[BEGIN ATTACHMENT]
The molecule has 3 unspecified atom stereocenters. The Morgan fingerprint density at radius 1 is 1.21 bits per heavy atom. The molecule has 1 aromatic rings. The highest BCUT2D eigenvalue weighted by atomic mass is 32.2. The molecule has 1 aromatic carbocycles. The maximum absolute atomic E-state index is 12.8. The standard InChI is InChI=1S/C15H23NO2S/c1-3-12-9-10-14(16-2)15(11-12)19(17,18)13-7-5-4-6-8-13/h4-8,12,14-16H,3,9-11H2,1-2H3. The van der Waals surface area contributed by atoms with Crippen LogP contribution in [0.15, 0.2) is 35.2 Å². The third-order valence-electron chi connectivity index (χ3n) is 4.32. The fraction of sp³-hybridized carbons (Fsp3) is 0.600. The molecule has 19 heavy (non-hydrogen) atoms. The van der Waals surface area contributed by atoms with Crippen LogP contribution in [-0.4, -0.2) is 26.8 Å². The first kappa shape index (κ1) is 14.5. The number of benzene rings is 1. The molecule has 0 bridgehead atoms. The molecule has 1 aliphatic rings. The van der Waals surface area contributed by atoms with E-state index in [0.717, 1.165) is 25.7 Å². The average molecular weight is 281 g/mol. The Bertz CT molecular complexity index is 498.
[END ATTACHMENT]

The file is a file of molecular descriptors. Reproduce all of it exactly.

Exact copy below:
The molecule has 3 unspecified atom stereocenters. The Morgan fingerprint density at radius 1 is 1.21 bits per heavy atom. The molecule has 1 aromatic rings. The highest BCUT2D eigenvalue weighted by atomic mass is 32.2. The molecule has 1 aromatic carbocycles. The maximum absolute atomic E-state index is 12.8. The standard InChI is InChI=1S/C15H23NO2S/c1-3-12-9-10-14(16-2)15(11-12)19(17,18)13-7-5-4-6-8-13/h4-8,12,14-16H,3,9-11H2,1-2H3. The van der Waals surface area contributed by atoms with Crippen LogP contribution in [0.15, 0.2) is 35.2 Å². The third-order valence-electron chi connectivity index (χ3n) is 4.32. The fraction of sp³-hybridized carbons (Fsp3) is 0.600. The molecule has 19 heavy (non-hydrogen) atoms. The van der Waals surface area contributed by atoms with Crippen LogP contribution in [-0.4, -0.2) is 26.8 Å². The first kappa shape index (κ1) is 14.5. The number of benzene rings is 1. The molecule has 0 bridgehead atoms. The molecule has 1 aliphatic rings. The van der Waals surface area contributed by atoms with E-state index in [0.717, 1.165) is 25.7 Å². The average molecular weight is 281 g/mol. The Bertz CT molecular complexity index is 498.